I was talking with a friend at another company, and we both had occasion to recall executives we've heard who seemed unable to give a coherent speech. You've heard the sort of thing: unfocused thoughts drift by, like plastic bags being blown around an abandoned lot. . .no thought makes it all the way through a sentence before another one lands on top of it, splintering it with an irreversible crack. . .main points are composted under a heap of irrelevant clippings. I've spoken about this before, in reference to Sam Waksal and people who are very smooth at presenting their own work in the best possible light. This is at the other end of the scale - people who should, you'd think, be a lot slicker than they are.

How does someone get to a position like that and remain so inarticulate? This question comes up in politics as well, and in both cases I think it's because the person must be a lot better one-on-one or in small groups. There are plenty of people who can handle themselves well in a conversation who can't give a decent talk. (Not that I really can relate to that - I'm rarely tongue-tied, although I can think of a few times when I would have been better off that way.)

There are plenty of professors that bring the same question to mind, of course. I can't safely quote from the executives that I'm thinking of, but here's a sample of one of the worst professors of my experience. (Note: the subject matter has been changed to a cake recipe, to protect the guilty.)

"OK, you remember that last time we were going to learn how to mix a - well, I think I told you that we were going to try one of these, and if I didn't, then - this is a little like the stuff that we're actually going to get to next week, except that that doesn't have so many eggs in it, because eggs, well, eggs are a tricky thing because they have, they have the protein in them that makes stuff - well, that's not something that we're going to get into for a while, but at any rate you may know that the egg white has a lot of, a lot of properties that are really useful when you try to whip things up with a lot of air in them, which is, which isn't what the cake today really has, actually, because this one starts out with this mixture that I think I told you about last time - I'm not sure if we finished the entire thing, so just try to remember where we left off and sort of, sort of. . ."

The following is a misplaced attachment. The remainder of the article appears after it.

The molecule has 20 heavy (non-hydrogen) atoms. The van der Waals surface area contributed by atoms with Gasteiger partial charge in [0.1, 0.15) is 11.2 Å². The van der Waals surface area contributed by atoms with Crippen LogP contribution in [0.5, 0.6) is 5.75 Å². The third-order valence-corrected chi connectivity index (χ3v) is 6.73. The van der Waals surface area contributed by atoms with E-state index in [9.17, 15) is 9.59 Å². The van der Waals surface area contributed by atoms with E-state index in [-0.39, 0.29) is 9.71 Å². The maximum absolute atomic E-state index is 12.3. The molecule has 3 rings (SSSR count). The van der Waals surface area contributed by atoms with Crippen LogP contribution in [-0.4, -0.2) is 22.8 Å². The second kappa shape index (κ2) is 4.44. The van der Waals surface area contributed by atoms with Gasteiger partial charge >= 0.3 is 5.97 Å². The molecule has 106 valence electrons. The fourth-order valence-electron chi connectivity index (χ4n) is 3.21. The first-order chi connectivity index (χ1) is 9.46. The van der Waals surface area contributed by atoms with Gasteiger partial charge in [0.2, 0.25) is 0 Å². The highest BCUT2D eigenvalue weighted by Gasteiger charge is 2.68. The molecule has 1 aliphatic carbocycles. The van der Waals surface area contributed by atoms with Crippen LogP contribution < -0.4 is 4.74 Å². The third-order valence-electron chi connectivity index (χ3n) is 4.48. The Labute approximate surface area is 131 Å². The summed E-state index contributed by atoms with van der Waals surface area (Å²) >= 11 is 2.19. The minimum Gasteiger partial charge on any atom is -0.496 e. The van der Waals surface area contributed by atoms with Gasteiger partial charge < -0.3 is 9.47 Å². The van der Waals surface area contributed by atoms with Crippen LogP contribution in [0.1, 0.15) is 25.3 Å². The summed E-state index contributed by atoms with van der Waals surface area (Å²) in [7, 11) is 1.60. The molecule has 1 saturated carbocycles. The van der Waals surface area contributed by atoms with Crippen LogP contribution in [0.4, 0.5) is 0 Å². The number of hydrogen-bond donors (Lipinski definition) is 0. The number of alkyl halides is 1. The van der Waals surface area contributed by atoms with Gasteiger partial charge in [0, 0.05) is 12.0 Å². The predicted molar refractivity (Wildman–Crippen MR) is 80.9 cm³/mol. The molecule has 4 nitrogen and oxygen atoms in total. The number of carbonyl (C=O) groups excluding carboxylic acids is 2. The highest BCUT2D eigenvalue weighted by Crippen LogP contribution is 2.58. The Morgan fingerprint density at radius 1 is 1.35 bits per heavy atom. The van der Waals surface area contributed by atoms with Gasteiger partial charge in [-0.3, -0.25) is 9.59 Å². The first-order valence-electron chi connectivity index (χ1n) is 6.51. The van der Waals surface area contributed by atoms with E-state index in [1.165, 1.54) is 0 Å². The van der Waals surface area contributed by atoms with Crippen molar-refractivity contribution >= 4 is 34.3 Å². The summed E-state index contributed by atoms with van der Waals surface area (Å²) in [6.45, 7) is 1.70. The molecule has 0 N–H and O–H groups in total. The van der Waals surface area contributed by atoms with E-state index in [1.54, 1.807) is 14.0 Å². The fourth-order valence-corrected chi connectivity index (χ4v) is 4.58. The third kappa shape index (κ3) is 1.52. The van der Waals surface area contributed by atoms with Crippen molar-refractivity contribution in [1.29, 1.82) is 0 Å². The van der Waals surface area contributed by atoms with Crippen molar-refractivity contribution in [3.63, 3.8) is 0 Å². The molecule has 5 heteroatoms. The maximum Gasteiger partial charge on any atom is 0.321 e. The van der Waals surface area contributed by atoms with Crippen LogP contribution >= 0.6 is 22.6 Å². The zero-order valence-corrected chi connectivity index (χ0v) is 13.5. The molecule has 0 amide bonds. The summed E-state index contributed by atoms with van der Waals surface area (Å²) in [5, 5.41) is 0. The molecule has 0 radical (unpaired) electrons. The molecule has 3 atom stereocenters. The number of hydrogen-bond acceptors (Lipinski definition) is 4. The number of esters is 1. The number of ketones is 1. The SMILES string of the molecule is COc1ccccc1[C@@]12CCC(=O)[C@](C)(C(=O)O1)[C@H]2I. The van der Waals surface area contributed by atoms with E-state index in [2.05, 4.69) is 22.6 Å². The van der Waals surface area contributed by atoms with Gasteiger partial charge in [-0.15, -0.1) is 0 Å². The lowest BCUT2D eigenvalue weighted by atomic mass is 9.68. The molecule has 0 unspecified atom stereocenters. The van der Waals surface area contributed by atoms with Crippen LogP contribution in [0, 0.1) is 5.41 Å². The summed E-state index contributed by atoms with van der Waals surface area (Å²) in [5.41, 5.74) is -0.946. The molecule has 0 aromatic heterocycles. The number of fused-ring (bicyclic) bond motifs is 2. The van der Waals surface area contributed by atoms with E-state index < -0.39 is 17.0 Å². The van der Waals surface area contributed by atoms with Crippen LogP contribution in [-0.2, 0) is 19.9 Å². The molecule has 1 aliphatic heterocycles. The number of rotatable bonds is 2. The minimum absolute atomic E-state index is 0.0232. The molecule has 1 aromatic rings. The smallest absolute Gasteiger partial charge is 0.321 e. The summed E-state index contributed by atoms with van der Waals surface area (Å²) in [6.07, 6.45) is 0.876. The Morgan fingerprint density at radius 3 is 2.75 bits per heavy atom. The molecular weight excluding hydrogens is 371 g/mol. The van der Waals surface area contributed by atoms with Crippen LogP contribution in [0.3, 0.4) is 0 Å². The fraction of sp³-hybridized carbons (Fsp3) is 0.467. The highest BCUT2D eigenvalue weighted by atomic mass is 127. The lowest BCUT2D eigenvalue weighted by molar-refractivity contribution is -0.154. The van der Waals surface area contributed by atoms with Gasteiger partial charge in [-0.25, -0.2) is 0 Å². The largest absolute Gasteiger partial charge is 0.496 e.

I'm not exaggerating. I can round up witnesses that heard this person lecture - not on baking, but by the time he got through making a batter out of his chosen field, it might as well have been. You'd have been able to learn just as much about layer cakes as you could about the subject matter of the course. I would sit there for the entire hour and no note-taking impulse would ever trigger my hand to move. I've seen some good lecturers, and plenty of mediocre ones, but I've only come across a couple that actually could do you harm. You could feel yourself becoming less intelligent as you sat there; the only way to handle the course was to make sure to miss as many lectures as possible.

So, at what point does someone really think like they talk?

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November 14, 2002

Left and Right, Revisited

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Posted by Derek

I've posted a correction in my original post below. And I've also located the paper that got me thinking about the whole thing. These folks knocked out a protein that's needed for nodal cilia to form in the embryo - what they got were nonviable mouse embryos that were left/right randomized. The flow produced by the normal cilia goes to the left, and they believe that this is a key left-right differentiation pathway. (You can see Quicktime movies of the cilia here.)

So although I botched the prokaryotic/eukaryotic cilia/flagella details, I think my point stands. I've had some interesting e-mail about my thoughts on human perception of chirality - as soon as I wrap my brain around them, I'll post some more. For all six or eight of you that care, that is - now that's service!

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November 12, 2002

Y'all Are Going to Think I'm Nuts, But. . .

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Posted by Derek